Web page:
REGENERATING THE MORAL AND SPIRITUAL VALUES OF OUR SOCIETY
By Vernon Khelawan
The Third Pastoral Priority tells its own story. When properly studied, it reflects a society that has morphed from one which stood on solid, cultural, social and religious values, to one that is now careening down a slippery slope at full speed to achieve “failed state” status.
Some people may feel the description above might be unwarranted or maybe just a little too harsh. I disagree. It is not a situation that happened overnight. The majority of us (and by ‘us’ I mean our leaders – Church, civil and political) saw it coming for decades, but never made any real attempt to arrest its tsunami-like progress.
While not discounting the dedication of many of our citizens to their roles and responsibilities, one may still ask: Where is the dedication in the teaching profession? Do our doctors really adhere to the Hippocratic Oath? Are the members of the legal fraternity truly passionate about dispensing justice? Apart from the daily provision of food and some comfort, are parents serious about bringing up their children in the ways of God rather than in the ways of the world? Do union leaders feel responsible for ensuring a fair day’s work for a fair day’s pay? I can go on ad nauseam, but these few examples should help to stir the souls and awaken those who are asleep.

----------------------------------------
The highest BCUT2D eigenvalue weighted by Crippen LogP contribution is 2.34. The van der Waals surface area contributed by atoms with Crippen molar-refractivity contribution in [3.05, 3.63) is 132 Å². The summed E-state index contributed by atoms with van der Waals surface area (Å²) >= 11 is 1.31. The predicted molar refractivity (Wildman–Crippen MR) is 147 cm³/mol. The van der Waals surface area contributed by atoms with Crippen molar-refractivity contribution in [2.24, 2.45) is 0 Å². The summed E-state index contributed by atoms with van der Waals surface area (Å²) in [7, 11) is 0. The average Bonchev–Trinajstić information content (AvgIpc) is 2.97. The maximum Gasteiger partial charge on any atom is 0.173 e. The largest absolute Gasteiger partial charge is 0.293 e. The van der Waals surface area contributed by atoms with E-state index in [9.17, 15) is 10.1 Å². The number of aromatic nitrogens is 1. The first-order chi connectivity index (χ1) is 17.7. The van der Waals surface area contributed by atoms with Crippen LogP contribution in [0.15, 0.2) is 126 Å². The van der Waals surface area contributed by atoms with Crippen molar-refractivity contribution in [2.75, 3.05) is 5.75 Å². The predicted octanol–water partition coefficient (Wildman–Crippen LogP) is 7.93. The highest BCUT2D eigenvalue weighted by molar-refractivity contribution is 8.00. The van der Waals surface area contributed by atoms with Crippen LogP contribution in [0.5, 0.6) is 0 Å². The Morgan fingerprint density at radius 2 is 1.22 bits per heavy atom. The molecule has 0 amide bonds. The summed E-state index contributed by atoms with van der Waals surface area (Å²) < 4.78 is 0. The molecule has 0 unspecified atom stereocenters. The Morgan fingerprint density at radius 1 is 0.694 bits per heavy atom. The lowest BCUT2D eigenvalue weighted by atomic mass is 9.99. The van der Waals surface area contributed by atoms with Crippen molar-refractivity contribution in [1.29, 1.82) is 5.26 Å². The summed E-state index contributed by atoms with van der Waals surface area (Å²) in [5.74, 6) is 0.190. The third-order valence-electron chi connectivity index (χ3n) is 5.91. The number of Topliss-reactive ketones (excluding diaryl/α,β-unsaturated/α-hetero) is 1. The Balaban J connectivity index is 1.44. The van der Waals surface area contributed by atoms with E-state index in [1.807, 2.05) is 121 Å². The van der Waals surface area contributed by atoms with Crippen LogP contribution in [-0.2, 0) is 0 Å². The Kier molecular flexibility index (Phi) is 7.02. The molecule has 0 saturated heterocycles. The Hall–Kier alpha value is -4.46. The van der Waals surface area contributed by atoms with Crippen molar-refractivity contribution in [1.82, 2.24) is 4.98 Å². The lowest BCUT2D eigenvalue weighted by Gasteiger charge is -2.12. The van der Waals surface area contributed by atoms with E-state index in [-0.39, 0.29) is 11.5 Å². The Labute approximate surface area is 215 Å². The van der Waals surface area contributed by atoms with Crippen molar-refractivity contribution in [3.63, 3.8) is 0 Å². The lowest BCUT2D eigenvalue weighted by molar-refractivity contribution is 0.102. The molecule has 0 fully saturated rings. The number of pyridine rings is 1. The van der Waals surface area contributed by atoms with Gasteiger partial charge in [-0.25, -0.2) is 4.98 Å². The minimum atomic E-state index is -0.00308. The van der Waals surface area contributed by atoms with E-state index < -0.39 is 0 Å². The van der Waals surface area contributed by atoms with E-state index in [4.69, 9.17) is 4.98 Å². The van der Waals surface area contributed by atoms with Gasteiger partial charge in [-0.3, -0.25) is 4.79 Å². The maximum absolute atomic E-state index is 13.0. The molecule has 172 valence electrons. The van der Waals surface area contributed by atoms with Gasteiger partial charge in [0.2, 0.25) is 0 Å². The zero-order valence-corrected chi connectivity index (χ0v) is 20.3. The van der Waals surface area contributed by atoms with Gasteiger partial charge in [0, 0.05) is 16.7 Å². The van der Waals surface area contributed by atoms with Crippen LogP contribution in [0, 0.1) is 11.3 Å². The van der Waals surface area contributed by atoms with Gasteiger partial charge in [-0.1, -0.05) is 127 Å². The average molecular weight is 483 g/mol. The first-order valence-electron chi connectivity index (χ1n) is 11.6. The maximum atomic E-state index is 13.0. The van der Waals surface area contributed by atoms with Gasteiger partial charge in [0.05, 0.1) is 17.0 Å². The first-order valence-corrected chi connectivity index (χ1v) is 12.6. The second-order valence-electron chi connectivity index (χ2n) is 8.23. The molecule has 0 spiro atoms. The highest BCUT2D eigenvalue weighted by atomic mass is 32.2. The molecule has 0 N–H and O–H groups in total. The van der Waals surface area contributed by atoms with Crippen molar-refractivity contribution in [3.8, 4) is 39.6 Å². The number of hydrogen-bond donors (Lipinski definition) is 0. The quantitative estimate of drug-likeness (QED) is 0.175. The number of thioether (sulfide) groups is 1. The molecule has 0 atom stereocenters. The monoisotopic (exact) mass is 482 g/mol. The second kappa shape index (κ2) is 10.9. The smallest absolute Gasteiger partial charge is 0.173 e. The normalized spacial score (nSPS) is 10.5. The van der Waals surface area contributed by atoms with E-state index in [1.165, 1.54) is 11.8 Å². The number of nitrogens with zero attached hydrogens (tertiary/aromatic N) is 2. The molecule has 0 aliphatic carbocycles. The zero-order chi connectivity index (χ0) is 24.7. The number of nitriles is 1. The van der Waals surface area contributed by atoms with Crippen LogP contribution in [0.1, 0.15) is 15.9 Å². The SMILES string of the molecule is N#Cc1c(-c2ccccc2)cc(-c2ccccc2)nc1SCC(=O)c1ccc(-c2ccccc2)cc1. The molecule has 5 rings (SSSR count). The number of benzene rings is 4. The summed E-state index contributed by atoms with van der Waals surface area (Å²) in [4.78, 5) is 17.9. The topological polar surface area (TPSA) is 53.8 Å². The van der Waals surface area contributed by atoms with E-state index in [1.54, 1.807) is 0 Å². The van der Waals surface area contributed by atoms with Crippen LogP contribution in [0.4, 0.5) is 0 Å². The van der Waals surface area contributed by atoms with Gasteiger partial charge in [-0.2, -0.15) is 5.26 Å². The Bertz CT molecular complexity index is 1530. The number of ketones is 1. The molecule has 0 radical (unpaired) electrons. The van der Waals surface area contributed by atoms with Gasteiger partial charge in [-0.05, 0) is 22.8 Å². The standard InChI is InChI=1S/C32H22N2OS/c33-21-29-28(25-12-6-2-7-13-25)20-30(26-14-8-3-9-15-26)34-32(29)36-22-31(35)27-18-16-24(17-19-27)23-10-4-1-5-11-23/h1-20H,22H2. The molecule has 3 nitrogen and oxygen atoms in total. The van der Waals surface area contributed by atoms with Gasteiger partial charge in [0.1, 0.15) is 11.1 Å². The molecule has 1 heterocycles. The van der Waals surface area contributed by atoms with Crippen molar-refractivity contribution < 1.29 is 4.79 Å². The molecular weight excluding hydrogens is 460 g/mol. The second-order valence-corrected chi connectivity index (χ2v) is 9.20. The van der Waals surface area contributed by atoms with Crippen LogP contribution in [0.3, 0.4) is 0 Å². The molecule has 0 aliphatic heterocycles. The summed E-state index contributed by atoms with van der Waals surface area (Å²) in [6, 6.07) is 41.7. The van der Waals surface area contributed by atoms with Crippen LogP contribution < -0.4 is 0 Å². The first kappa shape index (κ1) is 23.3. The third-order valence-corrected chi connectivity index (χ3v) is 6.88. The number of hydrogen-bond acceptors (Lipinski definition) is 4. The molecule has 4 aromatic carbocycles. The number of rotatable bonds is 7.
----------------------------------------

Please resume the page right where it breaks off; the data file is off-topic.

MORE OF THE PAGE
The Synod-mandated Third Pastoral Priority therefore is not something only for the Roman Catholics of the country: it is for the entire society, because the observance of values and the practice of maintaining social norms and standards do not apply to special interests and at specific times. It is a holistic, all-encompassing attitude which must pervade nationally if our society is to change course for the better.
Put under the microscope, the Priority – Regenerating the Moral and Spiritual Values of our Society – is a most meaningful activity that has the potential of bringing about a radical change in our behaviours, as we accept its invitation to show love to our neighbours and resolve, at the individual level, to play our part in bringing about the kind of social revolution that our country needs so it can be a better place for the generations to come.
Our resolutions in regard to the Third Pastoral Priority must not go the way of New Year’s resolutions that too often are quickly overtaken by other agendas and desires.
Catholics, and society in general, need to resolve to play their part in contributing to the true development of our nation.